Transpacific carriers seek $500 in rate increases
The Transpacific Stabilization Agreement, the main discussion agreement among transpacific container carriers, is adopting a two-step "guideline" rate increase that, when combined, would hike freight rates $500 per 40-foot container in December and January.
TSA said its 15 members "have adopted guideline across-the-board increases" of $200 per 40-foot container, effective Dec. 20, and $300 per FEU, effective Jan. 15.
"With freight rate levels in the trade still well below sustainable levels in the trade, even after achieving partial success with a previous November 15 increase, carriers say it is critical that they take full advantage of any periods of strong demand and continue to build a healthier revenue baseline for upcoming contract negotiations," TSA said.
TSA said "Transpacific container shipping lines see late holiday season shipments in December and the pre-Lunar New Year period in January as pockets of particular strength in the Asia-U.S. trade and as an opportunity for badly needed revenue recovery."
“The central truth in this market is that every carrier is operating at a loss,” said TSA executive administrator Brian Conrad, in a statement. “Some may achieve net profit from cost cutting, but the revenue line in each case is lower, and that has long-term service implications for customers.”
Conrad acknowledged the difficulty of raising rates in a highly competitive market, but said pressures on carriers from capital markets and parent companies to improve profitability are gradually overtaking supply-demand considerations.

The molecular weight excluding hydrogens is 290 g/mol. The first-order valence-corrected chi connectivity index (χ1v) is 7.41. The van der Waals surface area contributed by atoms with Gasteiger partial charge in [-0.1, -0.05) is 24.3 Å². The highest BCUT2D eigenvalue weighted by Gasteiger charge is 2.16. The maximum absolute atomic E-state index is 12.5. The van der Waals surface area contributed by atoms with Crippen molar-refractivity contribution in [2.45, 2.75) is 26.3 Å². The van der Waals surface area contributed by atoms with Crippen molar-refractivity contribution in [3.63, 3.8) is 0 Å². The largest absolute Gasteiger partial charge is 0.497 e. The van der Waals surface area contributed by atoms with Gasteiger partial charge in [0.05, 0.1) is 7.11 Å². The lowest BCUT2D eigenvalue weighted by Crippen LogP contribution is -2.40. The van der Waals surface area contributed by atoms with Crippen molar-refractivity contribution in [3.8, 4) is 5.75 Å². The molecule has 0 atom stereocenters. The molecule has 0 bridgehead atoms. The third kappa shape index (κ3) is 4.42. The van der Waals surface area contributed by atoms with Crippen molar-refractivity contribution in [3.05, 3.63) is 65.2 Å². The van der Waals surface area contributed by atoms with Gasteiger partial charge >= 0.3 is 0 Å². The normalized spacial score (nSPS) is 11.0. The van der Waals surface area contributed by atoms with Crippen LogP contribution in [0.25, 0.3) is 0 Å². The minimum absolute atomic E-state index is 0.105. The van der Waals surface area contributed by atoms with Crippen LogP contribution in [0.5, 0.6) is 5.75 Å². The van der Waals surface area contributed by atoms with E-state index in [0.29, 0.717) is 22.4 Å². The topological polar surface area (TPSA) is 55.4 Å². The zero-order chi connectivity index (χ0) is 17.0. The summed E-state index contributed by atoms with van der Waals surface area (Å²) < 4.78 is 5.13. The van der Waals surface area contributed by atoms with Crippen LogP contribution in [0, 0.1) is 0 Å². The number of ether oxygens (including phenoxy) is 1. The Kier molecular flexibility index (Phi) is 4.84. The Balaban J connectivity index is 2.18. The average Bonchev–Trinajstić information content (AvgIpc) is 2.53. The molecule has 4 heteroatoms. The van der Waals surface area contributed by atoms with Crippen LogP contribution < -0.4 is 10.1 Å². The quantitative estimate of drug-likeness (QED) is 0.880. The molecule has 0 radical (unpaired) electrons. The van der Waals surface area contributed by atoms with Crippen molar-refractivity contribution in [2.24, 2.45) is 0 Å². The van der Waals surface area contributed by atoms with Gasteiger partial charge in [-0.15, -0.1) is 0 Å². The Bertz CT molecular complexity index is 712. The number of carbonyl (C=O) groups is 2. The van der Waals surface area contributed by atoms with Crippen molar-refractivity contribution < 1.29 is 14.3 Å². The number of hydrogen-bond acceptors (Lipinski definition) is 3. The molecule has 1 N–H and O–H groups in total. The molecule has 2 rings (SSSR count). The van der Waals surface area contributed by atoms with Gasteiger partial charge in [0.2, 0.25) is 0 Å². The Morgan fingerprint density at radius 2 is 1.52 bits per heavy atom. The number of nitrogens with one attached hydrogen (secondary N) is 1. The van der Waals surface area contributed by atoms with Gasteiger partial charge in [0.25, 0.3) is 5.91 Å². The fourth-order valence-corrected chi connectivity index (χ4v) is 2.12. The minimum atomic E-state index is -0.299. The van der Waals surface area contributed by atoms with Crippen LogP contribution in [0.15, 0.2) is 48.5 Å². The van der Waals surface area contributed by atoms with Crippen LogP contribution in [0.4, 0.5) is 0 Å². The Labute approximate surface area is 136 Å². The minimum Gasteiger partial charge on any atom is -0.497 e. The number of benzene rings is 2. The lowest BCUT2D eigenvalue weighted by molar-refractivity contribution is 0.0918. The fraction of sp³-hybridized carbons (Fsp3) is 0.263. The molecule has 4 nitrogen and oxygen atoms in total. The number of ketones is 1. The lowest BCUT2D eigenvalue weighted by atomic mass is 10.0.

“There is an unrealistic perception that we have a huge capacity gap from Asia to the U.S. and therefore that rates charged in the short term transactional market, should serve as benchmarks for the entire trade in 12-month contracts,” he said. “This thinking devalues the service provided, ignores rising fuel, equipment and operating costs, and has now begun to affect the ability of container lines to access capital markets and even government support for the future.”
TSA lines say they cannot accept contract demands for 2014-15 rates that are based on, or below, current short-term levels, and cannot agree to provisions that extend free-time allowances, absorb a portion of chassis-related costs as carriers are exiting that business, or mitigate fuel surcharges.
The revenue situation is sufficiently serious, they add, irrespective of perceived supply-demand and other market conditions. The carriers see the scheduled December and January rate adjustments as setting the table for significant additional increases contained in 2014-15 contracts.
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